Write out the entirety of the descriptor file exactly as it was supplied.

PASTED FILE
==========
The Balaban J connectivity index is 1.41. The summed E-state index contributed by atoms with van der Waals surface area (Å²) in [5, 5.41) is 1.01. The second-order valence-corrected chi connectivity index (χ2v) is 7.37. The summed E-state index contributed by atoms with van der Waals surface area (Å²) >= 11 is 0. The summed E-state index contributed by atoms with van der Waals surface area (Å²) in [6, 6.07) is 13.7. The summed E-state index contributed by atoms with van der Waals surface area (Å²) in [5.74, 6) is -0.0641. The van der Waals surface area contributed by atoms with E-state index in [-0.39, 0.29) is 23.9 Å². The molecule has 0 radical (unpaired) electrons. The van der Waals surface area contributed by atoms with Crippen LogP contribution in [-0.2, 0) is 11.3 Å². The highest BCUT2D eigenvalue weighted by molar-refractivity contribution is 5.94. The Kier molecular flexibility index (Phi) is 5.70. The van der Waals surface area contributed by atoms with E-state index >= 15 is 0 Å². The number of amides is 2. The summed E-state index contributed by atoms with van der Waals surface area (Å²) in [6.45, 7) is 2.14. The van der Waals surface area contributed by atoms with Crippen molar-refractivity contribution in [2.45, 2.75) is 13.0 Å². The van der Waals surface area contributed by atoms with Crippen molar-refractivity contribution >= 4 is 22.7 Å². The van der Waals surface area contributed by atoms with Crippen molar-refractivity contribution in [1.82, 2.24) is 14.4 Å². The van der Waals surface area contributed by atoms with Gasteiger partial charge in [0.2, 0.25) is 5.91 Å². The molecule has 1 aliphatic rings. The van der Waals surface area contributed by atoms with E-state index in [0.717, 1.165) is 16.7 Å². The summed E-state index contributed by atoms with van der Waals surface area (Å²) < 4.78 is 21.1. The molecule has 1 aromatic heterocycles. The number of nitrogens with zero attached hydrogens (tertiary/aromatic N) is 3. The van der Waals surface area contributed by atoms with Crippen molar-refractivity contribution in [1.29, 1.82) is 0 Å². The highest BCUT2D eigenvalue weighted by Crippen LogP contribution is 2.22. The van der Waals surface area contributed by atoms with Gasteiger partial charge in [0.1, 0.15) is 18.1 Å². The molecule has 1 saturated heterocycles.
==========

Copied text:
The Balaban J connectivity index is 1.41. The summed E-state index contributed by atoms with van der Waals surface area (Å²) in [5, 5.41) is 1.01. The second-order valence-corrected chi connectivity index (χ2v) is 7.37. The summed E-state index contributed by atoms with van der Waals surface area (Å²) >= 11 is 0. The summed E-state index contributed by atoms with van der Waals surface area (Å²) in [6, 6.07) is 13.7. The summed E-state index contributed by atoms with van der Waals surface area (Å²) in [5.74, 6) is -0.0641. The van der Waals surface area contributed by atoms with E-state index in [-0.39, 0.29) is 23.9 Å². The molecule has 0 radical (unpaired) electrons. The van der Waals surface area contributed by atoms with Crippen LogP contribution in [-0.2, 0) is 11.3 Å². The highest BCUT2D eigenvalue weighted by molar-refractivity contribution is 5.94. The Kier molecular flexibility index (Phi) is 5.70. The van der Waals surface area contributed by atoms with E-state index >= 15 is 0 Å². The number of amides is 2. The summed E-state index contributed by atoms with van der Waals surface area (Å²) in [6.45, 7) is 2.14. The van der Waals surface area contributed by atoms with Crippen molar-refractivity contribution in [2.45, 2.75) is 13.0 Å². The van der Waals surface area contributed by atoms with Crippen molar-refractivity contribution >= 4 is 22.7 Å². The van der Waals surface area contributed by atoms with Crippen molar-refractivity contribution in [1.82, 2.24) is 14.4 Å². The van der Waals surface area contributed by atoms with Gasteiger partial charge in [0.2, 0.25) is 5.91 Å². The molecule has 1 aliphatic rings. The van der Waals surface area contributed by atoms with E-state index in [0.717, 1.165) is 16.7 Å². The summed E-state index contributed by atoms with van der Waals surface area (Å²) < 4.78 is 21.1. The molecule has 1 aromatic heterocycles. The number of nitrogens with zero attached hydrogens (tertiary/aromatic N) is 3. The van der Waals surface area contributed by atoms with Crippen molar-refractivity contribution in [1.29, 1.82) is 0 Å². The highest BCUT2D eigenvalue weighted by Crippen LogP contribution is 2.22. The van der Waals surface area contributed by atoms with Gasteiger partial charge in [0.1, 0.15) is 18.1 Å². The molecule has 1 saturated heterocycles.